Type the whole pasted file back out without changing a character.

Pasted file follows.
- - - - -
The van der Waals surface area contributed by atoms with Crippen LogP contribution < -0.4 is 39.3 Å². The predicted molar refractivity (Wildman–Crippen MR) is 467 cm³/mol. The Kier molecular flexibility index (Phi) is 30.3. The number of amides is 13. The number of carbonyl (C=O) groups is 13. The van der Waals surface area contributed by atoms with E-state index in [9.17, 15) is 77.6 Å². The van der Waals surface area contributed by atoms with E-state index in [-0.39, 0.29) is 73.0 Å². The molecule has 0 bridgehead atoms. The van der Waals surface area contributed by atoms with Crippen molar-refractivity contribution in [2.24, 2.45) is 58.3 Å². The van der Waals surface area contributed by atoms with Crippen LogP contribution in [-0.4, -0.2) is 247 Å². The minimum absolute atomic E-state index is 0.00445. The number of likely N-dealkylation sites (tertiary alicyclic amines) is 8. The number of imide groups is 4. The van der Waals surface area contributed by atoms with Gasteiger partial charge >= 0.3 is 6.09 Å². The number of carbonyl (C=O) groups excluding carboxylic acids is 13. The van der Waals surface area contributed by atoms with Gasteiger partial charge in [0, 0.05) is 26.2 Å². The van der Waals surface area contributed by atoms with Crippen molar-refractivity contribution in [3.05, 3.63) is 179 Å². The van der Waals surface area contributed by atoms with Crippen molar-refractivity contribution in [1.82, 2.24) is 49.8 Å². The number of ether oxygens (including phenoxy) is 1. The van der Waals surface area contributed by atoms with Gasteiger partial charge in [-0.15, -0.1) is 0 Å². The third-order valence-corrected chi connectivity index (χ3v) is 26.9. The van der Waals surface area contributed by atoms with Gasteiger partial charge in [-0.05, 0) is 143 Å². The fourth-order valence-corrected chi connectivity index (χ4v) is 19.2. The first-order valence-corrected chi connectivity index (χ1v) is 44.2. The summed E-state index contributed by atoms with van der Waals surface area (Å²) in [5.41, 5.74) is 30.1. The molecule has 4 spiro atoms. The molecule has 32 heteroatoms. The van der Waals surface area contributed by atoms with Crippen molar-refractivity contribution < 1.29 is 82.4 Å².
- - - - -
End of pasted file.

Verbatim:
The van der Waals surface area contributed by atoms with Crippen LogP contribution < -0.4 is 39.3 Å². The predicted molar refractivity (Wildman–Crippen MR) is 467 cm³/mol. The Kier molecular flexibility index (Phi) is 30.3. The number of amides is 13. The number of carbonyl (C=O) groups is 13. The van der Waals surface area contributed by atoms with E-state index in [9.17, 15) is 77.6 Å². The van der Waals surface area contributed by atoms with E-state index in [-0.39, 0.29) is 73.0 Å². The molecule has 0 bridgehead atoms. The van der Waals surface area contributed by atoms with Crippen molar-refractivity contribution in [2.24, 2.45) is 58.3 Å². The van der Waals surface area contributed by atoms with Crippen LogP contribution in [-0.4, -0.2) is 247 Å². The minimum absolute atomic E-state index is 0.00445. The number of likely N-dealkylation sites (tertiary alicyclic amines) is 8. The number of imide groups is 4. The van der Waals surface area contributed by atoms with Gasteiger partial charge >= 0.3 is 6.09 Å². The number of carbonyl (C=O) groups excluding carboxylic acids is 13. The van der Waals surface area contributed by atoms with Gasteiger partial charge in [0, 0.05) is 26.2 Å². The van der Waals surface area contributed by atoms with Crippen molar-refractivity contribution in [3.05, 3.63) is 179 Å². The van der Waals surface area contributed by atoms with Crippen molar-refractivity contribution in [1.82, 2.24) is 49.8 Å². The number of ether oxygens (including phenoxy) is 1. The van der Waals surface area contributed by atoms with Gasteiger partial charge in [-0.15, -0.1) is 0 Å². The third-order valence-corrected chi connectivity index (χ3v) is 26.9. The van der Waals surface area contributed by atoms with Gasteiger partial charge in [-0.05, 0) is 143 Å². The fourth-order valence-corrected chi connectivity index (χ4v) is 19.2. The first-order valence-corrected chi connectivity index (χ1v) is 44.2. The summed E-state index contributed by atoms with van der Waals surface area (Å²) in [5.41, 5.74) is 30.1. The molecule has 4 spiro atoms. The molecule has 32 heteroatoms. The van der Waals surface area contributed by atoms with Crippen molar-refractivity contribution < 1.29 is 82.4 Å².